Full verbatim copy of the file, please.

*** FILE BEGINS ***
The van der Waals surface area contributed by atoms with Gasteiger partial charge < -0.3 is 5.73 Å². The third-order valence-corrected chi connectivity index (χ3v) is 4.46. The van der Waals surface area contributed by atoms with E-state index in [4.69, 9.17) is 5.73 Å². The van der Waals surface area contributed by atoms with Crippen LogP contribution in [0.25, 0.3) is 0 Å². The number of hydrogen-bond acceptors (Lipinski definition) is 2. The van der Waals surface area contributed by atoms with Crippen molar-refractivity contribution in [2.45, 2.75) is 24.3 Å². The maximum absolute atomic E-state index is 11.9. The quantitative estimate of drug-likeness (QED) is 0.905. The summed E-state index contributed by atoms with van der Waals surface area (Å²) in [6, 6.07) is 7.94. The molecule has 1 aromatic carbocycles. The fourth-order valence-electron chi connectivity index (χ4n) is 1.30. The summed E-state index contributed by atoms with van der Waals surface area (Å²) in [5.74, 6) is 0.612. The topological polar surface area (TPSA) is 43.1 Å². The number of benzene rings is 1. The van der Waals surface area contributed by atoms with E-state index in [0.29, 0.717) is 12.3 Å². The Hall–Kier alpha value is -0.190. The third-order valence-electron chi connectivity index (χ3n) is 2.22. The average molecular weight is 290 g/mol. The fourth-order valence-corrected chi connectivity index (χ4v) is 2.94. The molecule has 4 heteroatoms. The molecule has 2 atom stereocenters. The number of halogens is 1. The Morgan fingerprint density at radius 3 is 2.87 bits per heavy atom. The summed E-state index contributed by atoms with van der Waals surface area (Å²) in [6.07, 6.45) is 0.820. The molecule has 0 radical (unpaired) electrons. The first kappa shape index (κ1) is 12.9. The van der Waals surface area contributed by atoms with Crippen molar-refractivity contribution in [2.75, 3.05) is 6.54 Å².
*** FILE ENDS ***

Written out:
The van der Waals surface area contributed by atoms with Gasteiger partial charge < -0.3 is 5.73 Å². The third-order valence-corrected chi connectivity index (χ3v) is 4.46. The van der Waals surface area contributed by atoms with E-state index in [4.69, 9.17) is 5.73 Å². The van der Waals surface area contributed by atoms with Crippen LogP contribution in [0.25, 0.3) is 0 Å². The number of hydrogen-bond acceptors (Lipinski definition) is 2. The van der Waals surface area contributed by atoms with Crippen molar-refractivity contribution in [2.45, 2.75) is 24.3 Å². The maximum absolute atomic E-state index is 11.9. The quantitative estimate of drug-likeness (QED) is 0.905. The summed E-state index contributed by atoms with van der Waals surface area (Å²) in [6, 6.07) is 7.94. The molecule has 1 aromatic carbocycles. The fourth-order valence-electron chi connectivity index (χ4n) is 1.30. The summed E-state index contributed by atoms with van der Waals surface area (Å²) in [5.74, 6) is 0.612. The topological polar surface area (TPSA) is 43.1 Å². The number of benzene rings is 1. The van der Waals surface area contributed by atoms with E-state index in [0.29, 0.717) is 12.3 Å². The Hall–Kier alpha value is -0.190. The third-order valence-electron chi connectivity index (χ3n) is 2.22. The average molecular weight is 290 g/mol. The fourth-order valence-corrected chi connectivity index (χ4v) is 2.94. The molecule has 4 heteroatoms. The molecule has 2 atom stereocenters. The number of halogens is 1. The Morgan fingerprint density at radius 3 is 2.87 bits per heavy atom. The summed E-state index contributed by atoms with van der Waals surface area (Å²) in [6.07, 6.45) is 0.820. The molecule has 0 radical (unpaired) electrons. The first kappa shape index (κ1) is 12.9. The van der Waals surface area contributed by atoms with Crippen molar-refractivity contribution in [2.75, 3.05) is 6.54 Å².